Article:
Police Commission Chairmanship Turns Over at Heated Meeting

The appointed municipal body that oversees the New Canaan Police Department elected a new chair Wednesday night during an awkward organizational meeting. Paul Foley, a member of the Police Commission since December 2013, was elected chairman by a 2-1 vote following a heated exchange between his predecessor in the role and the town’s highest elected official. 

Sperry DeCew, a member of the Police Commission since June 2012, had served the past two years as chair. 

As per section 15-3 of the Town Charter, the three-member Commission meets “promptly after” Dec. 1—typically in January—for the election of its own officers “at the call of the First Selectman.” 

As First Selectman Kevin Moynihan opened the organizational meeting, held during the Commission’s regular meeting at police headquarters, DeCew said, “Let’s get on with this circus. Nominations for Commission chairman.”

Commissioner Jim McLaughlin—himself appointed one year ago to the Police Commission—nominated Foley. DeCew called for any other nominations.

Small Women’s Locker Room at Police HQ Limits Ability To Hire More Female Officers

The female locker room at the police station—a 1926 building that hasn’t seen a substantial renovation in nearly four decades—is so small that the department may not be able to hire more women, officials said last week. At six female officers, the New Canaan Police Department now has more women in uniform than it ever has in its history, “and it’s a good thing happening to us,” according to Police Chief Leon Krolikowski. Yet “there is a limitation in our female locker room, because we may not be able to put on any more female officers because there’s just not enough room,” he said during a Jan. 9 meeting of the Selectmen’s Advisory Committee on Buildings and Infrastructure. “So that’s just another thing that nobody ever planned for.

Selectmen Approve $500,000 for New Fire Rescue Truck

The Board of Selectmen last week approved a $500,000 contract with a Watertown-based company to build a new rescue truck for the New Canaan Fire Department. 

Bid proposals that came in for the new truck ranged higher than the budgeted half million dollar figure, so the department removed about $41,000 in modifications to the vehicle—some of which it hopes to re-add in the future, according to Fire Chief Jack Hennessey. 

“Everything we cut out we thought we needed,” including a 360-degree camera, Hennessey said during the selectmen’s regular meeting, held Jan. 7 at Town Hall. “But we needed to make our number so we had to delete things. That was a lower-priority thing so we had to take as much stuff truck off of the truck as we could. There might be money in future budgets in other lines that we might be able to put some of these things back in.

Re-Digging Up Roads: Water Main Won’t Serve New Canaan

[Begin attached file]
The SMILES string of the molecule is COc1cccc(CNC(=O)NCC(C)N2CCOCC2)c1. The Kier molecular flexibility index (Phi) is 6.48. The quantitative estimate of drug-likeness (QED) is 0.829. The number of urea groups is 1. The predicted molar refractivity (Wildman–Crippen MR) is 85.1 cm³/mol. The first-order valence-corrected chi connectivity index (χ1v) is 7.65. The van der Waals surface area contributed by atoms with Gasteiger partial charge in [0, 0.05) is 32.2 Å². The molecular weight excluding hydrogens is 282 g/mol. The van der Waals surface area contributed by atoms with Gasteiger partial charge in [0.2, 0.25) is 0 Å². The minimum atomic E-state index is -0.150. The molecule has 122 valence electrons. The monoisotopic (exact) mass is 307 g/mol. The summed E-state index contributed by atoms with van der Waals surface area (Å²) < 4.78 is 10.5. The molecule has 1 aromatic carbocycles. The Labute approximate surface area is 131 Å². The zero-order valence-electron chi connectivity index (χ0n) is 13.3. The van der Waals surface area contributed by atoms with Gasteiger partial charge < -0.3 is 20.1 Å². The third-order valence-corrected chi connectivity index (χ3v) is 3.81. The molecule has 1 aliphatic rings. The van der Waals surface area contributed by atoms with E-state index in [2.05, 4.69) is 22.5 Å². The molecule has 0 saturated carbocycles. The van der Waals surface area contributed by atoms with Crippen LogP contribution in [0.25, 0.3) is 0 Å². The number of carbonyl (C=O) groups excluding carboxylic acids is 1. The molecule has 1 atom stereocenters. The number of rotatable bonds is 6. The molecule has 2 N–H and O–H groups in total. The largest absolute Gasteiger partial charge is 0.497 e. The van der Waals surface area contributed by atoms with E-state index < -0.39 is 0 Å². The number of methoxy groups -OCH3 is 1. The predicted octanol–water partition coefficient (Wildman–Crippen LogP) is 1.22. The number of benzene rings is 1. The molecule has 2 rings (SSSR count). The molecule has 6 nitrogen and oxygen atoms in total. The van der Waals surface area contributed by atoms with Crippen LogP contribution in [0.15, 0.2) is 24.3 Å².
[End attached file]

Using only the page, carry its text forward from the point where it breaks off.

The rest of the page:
New Canaan won’t benefit from the 36-inch main line that likely will see a stretch of Main Street dug up for the third time starting this year or next, officials say. The water company’s transmission line is designed to move water from Bridgeport’s system to Greenwich, according to First Selectman Kevin Moynihan. “Believe it or not, Greenwich actually contracts to sell their water to Westchester towns, and when we had the drought and we had that temporary pipeline, they had to move water which is available in Bridgeport reservoirs over to Greenwich,” Moynihan said during Tuesday’s Board of Selectmen meeting, held at Town Hall. “this is a permanent fix for that, I guess.”

The comments came during an update on general matters before the town. 

Public Works Director Tiger Mann had discussed the future project during a meeting last month. The line is coming from Wilton and will run through New Canaan to Stamford, Mann said. 

Most of the route will stick to state roads, but it will come off of Route 106 near East School before hooking back up with Route 124/South Avenue near Waveny, according to Mann.

‘I Am Concerned’: Selectman Williams Addresses New Canaan Historical Society’s Financial Woes

One of New Canaan’s most venerable nonprofit organizations is running at a significant deficit, concerning some in town government, officials said last week. Asked about the New Canaan Historical Society’s financial situation during a Board of Selectmen meeting held Dec. 17 at Town Hall, the organization’s executive director, Nancy Geary, said its projected deficient this year is about $60,000. “We are a member-supported organization,” Geary said in response to a question from Selectman Nick Williams. “I apply for as many grants as I can find. Oftentimes the one thing about grants, though, is that they’re for very specific projects, so it’s hard to find general operating grants.